The Subscription area from the old design featured a large, dark, blue RSS icon — not something a typical user might be looking for when finding a way to subscribe.

In a similar fashion, the subscription methods and RSS were not what users expected them to be on the old Rather than placement though, it was really a poor paint job that made all the difference. In place of the standard orange RSS icon, the old design featured a HUGE dark blue RSS icon, and the only apparent way to subscribe was by email (standard RSS subscriptions could be reached by clicking the Feedburner icon, but who could be expected to know that on first glance?)

The updated site used the standard orange RSS icon. While much smaller, subscriptions thrived since it was more familiar to the typical user.

Space was minimized in the redesign of Tutorial9 when it came to subscriptions and RSS, but what really made all the difference was the bright orange RSS icon that users look for along with quick, identifiable options for subscription types/methods.

Improving the Post Page

It’s worth mentioning that a post page on a blog or article-focused publication is perhaps the MOST important page users will see. An individual post is often the very first page a visitor will land on, rather than the homepage. If we don’t make a strong first impression, they might not choose to stay.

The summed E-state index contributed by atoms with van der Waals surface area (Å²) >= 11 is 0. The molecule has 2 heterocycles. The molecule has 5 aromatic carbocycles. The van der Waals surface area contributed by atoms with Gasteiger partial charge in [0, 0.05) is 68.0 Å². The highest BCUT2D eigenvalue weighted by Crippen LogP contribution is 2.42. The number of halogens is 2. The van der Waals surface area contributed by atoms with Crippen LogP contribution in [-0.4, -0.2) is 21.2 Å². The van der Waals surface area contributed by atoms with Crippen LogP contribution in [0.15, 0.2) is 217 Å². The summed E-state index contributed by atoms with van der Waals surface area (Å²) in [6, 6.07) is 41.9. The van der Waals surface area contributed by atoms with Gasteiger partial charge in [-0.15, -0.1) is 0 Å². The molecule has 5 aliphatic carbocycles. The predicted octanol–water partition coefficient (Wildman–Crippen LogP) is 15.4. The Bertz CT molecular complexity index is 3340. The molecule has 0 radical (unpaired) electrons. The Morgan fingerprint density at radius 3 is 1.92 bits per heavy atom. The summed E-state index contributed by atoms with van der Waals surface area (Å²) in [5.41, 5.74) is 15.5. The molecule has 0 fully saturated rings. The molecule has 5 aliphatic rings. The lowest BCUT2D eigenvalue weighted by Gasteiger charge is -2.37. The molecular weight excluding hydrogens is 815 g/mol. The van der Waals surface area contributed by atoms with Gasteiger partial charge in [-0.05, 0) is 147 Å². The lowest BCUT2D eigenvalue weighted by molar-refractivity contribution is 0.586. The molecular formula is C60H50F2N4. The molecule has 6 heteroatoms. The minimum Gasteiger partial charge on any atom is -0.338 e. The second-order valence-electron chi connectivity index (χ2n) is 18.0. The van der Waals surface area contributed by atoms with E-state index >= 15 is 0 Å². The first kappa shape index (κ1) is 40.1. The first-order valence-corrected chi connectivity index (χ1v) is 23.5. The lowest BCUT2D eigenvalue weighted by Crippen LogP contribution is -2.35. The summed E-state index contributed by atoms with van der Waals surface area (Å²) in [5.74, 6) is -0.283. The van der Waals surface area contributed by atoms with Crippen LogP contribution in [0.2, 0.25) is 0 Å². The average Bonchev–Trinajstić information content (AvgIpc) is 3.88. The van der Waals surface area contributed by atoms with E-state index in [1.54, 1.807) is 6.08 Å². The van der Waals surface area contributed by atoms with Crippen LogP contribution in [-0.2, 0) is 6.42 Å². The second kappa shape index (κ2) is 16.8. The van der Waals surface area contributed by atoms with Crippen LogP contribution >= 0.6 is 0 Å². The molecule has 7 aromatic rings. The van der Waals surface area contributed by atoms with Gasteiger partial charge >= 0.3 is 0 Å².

While we won’t dig deeply into the blog post page, it’s worth noting the connection between a blog page redesign and the pageviews goal.

By adding related posts at the end of an article, users explored much more of the site before leaving.

In the old layout, every post page acted like an exit instead of an entrance. There were no connections or calls to let readers see more of the site. By the end of an article, users were looking for a way out, when the team at wanted them to continue exploring the blog!

To solve the problem, they added several things that directed users to other pages. Along the right side of the post, popular posts within the same category were listed. At the bottom of a post, even more related posts were shown, all of which increased the length of the user “journey,” and improved the general site experience and value.